Psychologists Discover How to Improve Performance by Presuming People Will Perform at Their Best

Kathryn Haake/AP Photo

A team of cognitive psychologists have discovered a clever way to improve performance on challenging tasks: give people their maximum reward up front and deduct from it with each mistake. That is, when we presume people will live up to our best expectations, punishment ends up being a better strategy than reward.

The strategy exploits a unique fact about motivation: humans are generally motivated more by loss than gain.

The theory is based on famous experimental studies on the so-called “endowment effect,” which finds that people demand higher prices to sell an item than to purchase it. That is, when people are given a good (like a free mug), they get attached to it and desire more money to let it go than they would pay to have it in the first place (i.e. they might want $5 to sell a mug but would only pay $3 to buy it).

More recent research on the endowment effect found that teachers were better at improving their students’ test scores if they were given their entire bonus pay up front, but suffered deductions for failing to meet their goals (as opposed to giving them more money as students got closer to their performance goals).

In the most recent study, a team at the University of Washington found that participants were less error prone in a challenging game when researchers deducted money from their reward pot, rather than when more money was given each time they got an answer right [PDF]. Specifically, participants were shown randomly flashing lights from the right and left side of a screen and challenged to count which side had more blinks (so, if the left side had 56 blinks and the right side had 44, the left side was the correct answer).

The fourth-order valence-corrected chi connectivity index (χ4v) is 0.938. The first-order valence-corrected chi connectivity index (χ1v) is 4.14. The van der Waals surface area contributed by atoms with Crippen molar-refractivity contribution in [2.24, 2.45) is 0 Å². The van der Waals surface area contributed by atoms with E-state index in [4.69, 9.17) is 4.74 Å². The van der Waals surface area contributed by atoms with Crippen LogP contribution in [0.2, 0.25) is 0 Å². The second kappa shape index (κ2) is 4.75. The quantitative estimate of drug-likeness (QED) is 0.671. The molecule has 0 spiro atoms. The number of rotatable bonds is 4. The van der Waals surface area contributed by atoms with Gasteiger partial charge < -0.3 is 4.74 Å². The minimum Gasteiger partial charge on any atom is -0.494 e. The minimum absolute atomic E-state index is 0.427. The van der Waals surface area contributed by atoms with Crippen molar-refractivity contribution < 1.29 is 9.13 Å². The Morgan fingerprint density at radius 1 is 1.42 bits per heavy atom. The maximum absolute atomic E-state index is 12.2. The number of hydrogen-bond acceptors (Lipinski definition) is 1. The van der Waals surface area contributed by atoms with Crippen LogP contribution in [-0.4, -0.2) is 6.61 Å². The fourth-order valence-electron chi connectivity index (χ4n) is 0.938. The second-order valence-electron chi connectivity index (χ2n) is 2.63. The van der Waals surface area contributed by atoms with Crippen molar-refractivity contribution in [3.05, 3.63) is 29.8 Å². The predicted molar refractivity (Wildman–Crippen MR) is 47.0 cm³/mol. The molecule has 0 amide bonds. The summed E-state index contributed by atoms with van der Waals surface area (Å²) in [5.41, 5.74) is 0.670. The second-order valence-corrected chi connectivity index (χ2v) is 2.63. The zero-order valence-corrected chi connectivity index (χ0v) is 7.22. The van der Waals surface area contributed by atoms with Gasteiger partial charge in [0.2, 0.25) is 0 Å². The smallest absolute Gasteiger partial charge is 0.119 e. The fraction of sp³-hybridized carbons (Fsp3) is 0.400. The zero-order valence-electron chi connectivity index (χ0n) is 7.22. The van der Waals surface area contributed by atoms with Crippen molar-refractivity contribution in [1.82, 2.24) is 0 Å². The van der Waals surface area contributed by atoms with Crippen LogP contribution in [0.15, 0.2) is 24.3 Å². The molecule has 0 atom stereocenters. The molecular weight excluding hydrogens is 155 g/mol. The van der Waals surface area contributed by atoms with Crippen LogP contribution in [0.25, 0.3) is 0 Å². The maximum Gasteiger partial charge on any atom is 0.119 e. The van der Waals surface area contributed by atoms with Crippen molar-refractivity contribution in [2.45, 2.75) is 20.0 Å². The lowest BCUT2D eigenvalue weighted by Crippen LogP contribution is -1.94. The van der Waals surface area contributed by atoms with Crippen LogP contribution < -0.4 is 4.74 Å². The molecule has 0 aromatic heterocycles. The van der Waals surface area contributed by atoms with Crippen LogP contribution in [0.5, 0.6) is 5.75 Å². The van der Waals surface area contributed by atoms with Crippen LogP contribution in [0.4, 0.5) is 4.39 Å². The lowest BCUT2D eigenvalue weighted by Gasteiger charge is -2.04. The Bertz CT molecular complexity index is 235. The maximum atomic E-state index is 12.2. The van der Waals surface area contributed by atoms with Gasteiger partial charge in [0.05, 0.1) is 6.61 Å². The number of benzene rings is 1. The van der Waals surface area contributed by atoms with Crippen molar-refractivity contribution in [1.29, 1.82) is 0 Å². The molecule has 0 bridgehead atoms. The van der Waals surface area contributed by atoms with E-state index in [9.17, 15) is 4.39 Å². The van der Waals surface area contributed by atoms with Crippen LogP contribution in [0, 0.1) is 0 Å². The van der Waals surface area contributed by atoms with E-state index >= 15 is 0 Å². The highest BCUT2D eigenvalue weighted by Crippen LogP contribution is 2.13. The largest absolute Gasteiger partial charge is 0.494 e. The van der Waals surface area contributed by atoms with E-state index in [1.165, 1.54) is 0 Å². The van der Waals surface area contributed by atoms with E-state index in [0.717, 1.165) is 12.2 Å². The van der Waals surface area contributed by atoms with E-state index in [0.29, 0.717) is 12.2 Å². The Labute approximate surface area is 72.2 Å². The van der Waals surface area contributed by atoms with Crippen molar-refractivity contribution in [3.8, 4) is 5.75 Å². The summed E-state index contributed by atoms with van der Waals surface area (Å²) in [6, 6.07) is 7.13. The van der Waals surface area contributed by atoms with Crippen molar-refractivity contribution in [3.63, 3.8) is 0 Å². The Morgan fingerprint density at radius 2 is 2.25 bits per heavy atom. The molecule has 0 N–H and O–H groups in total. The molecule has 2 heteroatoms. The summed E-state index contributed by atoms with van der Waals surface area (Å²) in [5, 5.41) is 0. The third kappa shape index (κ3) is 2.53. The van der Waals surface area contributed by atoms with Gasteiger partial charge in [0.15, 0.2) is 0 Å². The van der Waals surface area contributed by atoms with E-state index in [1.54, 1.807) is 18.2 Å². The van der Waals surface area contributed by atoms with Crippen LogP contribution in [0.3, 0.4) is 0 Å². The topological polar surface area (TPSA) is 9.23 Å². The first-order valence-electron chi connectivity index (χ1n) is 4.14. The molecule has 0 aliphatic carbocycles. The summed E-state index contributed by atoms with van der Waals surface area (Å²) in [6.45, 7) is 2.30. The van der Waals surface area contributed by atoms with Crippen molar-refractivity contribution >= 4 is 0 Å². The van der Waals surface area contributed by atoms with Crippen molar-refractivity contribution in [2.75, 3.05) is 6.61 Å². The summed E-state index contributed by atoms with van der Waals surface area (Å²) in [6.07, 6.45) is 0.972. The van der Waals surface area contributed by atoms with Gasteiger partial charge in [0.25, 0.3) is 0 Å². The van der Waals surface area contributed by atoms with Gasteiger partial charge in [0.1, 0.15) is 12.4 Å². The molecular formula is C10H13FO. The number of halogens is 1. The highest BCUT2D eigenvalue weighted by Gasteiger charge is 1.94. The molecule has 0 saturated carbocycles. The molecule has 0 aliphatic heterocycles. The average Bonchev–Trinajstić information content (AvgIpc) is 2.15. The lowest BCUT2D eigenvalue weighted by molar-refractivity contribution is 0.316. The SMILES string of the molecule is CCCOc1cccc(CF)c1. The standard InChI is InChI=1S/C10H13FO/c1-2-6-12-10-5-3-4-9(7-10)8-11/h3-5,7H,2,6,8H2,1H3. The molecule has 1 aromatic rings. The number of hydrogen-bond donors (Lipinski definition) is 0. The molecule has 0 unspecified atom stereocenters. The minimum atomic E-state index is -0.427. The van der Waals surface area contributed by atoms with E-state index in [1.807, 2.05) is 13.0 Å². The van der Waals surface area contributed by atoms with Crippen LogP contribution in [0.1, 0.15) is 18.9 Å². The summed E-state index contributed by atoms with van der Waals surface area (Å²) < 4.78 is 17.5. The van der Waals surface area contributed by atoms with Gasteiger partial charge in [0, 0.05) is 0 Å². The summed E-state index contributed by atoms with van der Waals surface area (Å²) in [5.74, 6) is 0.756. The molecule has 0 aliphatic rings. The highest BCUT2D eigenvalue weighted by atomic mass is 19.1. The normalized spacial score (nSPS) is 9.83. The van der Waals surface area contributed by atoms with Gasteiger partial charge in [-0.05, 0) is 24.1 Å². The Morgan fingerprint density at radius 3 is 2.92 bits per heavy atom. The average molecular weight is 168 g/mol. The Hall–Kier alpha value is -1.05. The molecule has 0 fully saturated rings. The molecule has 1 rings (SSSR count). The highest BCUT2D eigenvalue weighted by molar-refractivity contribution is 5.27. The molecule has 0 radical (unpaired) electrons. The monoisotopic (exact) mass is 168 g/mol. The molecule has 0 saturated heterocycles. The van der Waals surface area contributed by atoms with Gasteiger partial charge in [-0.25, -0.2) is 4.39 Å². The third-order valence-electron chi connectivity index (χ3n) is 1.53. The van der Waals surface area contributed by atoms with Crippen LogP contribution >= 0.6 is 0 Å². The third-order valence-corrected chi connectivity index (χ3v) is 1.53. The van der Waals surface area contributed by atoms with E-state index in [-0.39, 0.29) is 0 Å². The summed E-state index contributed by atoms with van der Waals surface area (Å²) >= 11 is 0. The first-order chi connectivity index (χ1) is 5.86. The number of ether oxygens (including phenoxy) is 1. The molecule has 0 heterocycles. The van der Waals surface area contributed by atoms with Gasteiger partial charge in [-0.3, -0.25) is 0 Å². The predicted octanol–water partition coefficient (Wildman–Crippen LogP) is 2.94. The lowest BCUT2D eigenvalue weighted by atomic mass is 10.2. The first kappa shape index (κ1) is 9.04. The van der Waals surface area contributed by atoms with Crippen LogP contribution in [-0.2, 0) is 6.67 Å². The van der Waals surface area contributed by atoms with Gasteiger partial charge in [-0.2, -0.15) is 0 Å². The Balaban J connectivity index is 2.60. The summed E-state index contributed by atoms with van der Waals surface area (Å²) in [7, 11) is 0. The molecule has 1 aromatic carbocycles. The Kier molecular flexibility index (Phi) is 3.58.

When given a reward, participants became risk-averse

Rewarded participants were more likely to choose the side they had previously guessed, even though each round of the game was completely independent from the past.

However, in the punishment condition, when participants lost money, they were less likely to be biased toward choosing their previous answer — and, hence, were better at guessing correctly.

“Objectively, you’d think that winning 25 cents would have the same magnitude of effect as losing 25 cents, but that’s not what we find,” explained lead author and graduate student at the Washington University School of Medicine, Jan Kubanek.

The applications of this research are limitless: managers could give employees their annual bonus up front, doctors could promise patients early deductions on health costs for being healthy, or app makers could design incentive systems where users get all the goodies first.

The upshot: presuming people will perform at their very best may be a better strategy than hoping they can get somewhere close to a goal.